Michigan Rushes to Pass Anti-Choice Legislation Before the Year Ends


It’s been six months since the Michigan State House voted in favor of HB 5711, the anti-abortion “super bill” considered one of the most extreme in the country. Now that the year is about to come to a close, it appears that the bill is back on the legislature’s agenda, and is expected to be voted on by the Senate as soon as today. The bill is almost certain to pass the majority anti-choice Senate by a comfortable margin, and it is extremely unlikely that conservative governor Snyder will veto the bill once it reaches that point.

Update at 4:31 pm: HB 5711 has just passed in the Senate by a vote of 27-10.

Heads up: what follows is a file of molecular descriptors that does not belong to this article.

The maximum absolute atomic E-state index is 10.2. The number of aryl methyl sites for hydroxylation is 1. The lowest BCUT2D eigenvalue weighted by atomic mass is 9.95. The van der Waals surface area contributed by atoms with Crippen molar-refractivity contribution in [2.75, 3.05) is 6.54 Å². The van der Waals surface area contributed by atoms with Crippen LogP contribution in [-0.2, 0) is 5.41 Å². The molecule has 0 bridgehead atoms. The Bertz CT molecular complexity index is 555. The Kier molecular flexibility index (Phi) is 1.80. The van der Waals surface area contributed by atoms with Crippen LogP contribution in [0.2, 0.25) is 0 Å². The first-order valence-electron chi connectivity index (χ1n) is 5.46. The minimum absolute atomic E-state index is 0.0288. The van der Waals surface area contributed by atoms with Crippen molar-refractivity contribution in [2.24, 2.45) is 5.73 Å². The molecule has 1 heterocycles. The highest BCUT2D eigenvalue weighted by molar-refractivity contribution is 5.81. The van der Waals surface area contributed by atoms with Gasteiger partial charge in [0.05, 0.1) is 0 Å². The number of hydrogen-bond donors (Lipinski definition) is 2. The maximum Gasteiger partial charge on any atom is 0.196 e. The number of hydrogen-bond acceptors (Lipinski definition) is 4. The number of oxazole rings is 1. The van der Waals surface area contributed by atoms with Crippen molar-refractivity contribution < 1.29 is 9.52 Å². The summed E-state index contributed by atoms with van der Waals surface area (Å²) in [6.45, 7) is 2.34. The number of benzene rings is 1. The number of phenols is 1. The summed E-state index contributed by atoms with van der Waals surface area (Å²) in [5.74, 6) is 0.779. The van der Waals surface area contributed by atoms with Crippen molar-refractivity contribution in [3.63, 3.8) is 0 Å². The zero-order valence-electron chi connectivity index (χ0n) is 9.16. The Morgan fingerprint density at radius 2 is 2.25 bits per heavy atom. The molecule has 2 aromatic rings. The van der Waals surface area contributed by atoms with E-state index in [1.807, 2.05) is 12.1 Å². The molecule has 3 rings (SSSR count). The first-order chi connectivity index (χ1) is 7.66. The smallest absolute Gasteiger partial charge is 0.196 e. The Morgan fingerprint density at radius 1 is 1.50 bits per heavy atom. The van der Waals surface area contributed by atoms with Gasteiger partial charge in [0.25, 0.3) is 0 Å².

Additionally, several other pieces of anti-choice legislation have been on the fast-track through the Michigan legislature in recent days. A package of Senate bills which would exclude abortion coverage as part of health insurance policies were passed in the Senate within the past week, and are expected to come before the House for a vote within days. The bills allow for insurance coverage of abortion only via the purchase of a hypothetical, optional “abortion rider” that women would need to pay for in advance; no such riders are actually currently available. A “conscienscious objection” bill, which would allow health providers to block women’s access to abortion and contraception on the basis of religious beliefs, is also quickly making it’s way through the legislative process. SB 975 would not only allow health care professionals the right to deny services to women seeking abortion or contraception, but would also allow employers to deny paying for contraceptive coverage as part of their employees’ insurance benefits. SB 975 has passed the Senate, and will be discussed by the House Committee on Insurance today. If it is recommended favorably by the committee, it too will likely be rapidy headed to the House for a vote.

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